Allopurinol in Dermatology
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- Tsai, TF. & Yeh, TY. Am J Clin Dermatol (2010) 11: 225. doi:10.2165/11533190-000000000-00000
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Off-label use is common in dermatology, and is inevitable for rare cutaneous diseases such as perforating dermatosis. Allopurinol is traditionally considered to be a drug for hyperuricemia only, but the recent demonstration of its efficacy in congestive heart failure has spurred renewed interest in its application in other clinical specialties. In dermatology, allopurinol is best known for its severe cutaneous adverse reactions. Recent genomic studies conducted in Taiwan have discovered useful HLA markers for determining the susceptibility of Stevens-Johnson syndrome and toxic epidermal necrolysis associated with allopurinol.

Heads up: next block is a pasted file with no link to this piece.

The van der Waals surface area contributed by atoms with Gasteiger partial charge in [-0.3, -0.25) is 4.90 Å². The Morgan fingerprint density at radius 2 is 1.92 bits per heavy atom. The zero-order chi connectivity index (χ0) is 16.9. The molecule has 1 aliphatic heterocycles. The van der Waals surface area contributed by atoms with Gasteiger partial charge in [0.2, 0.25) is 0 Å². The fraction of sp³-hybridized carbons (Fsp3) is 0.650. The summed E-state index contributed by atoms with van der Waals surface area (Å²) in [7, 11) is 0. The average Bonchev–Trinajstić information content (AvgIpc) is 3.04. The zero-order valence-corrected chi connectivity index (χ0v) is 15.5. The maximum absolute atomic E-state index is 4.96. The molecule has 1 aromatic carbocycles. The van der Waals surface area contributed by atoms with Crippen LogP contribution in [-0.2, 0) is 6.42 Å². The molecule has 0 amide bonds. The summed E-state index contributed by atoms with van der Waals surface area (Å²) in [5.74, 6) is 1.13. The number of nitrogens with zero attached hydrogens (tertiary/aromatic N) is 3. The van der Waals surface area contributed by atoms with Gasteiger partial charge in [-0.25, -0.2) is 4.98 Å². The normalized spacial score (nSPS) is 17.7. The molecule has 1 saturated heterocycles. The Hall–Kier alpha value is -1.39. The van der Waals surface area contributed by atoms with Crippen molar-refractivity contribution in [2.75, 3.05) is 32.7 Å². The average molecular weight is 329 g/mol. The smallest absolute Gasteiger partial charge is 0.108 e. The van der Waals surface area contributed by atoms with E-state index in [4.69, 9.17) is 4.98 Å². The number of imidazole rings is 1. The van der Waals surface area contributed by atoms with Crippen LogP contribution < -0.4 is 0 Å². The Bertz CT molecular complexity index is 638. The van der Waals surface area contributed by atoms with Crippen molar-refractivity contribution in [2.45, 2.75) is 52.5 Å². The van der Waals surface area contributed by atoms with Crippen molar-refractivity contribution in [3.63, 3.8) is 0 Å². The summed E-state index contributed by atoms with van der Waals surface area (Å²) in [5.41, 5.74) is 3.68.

Allopurinol has also been used in a number of dermatologic disorders including acquired reactive perforating collagenosis, sarcoidosis, psoriasis and granulomas caused by methacrylate microspheres, silicon and tattoos. Allopurinol may express its therapeutic effects via its antioxidation or anti-inflammatory properties, or its ability to improve vascular function.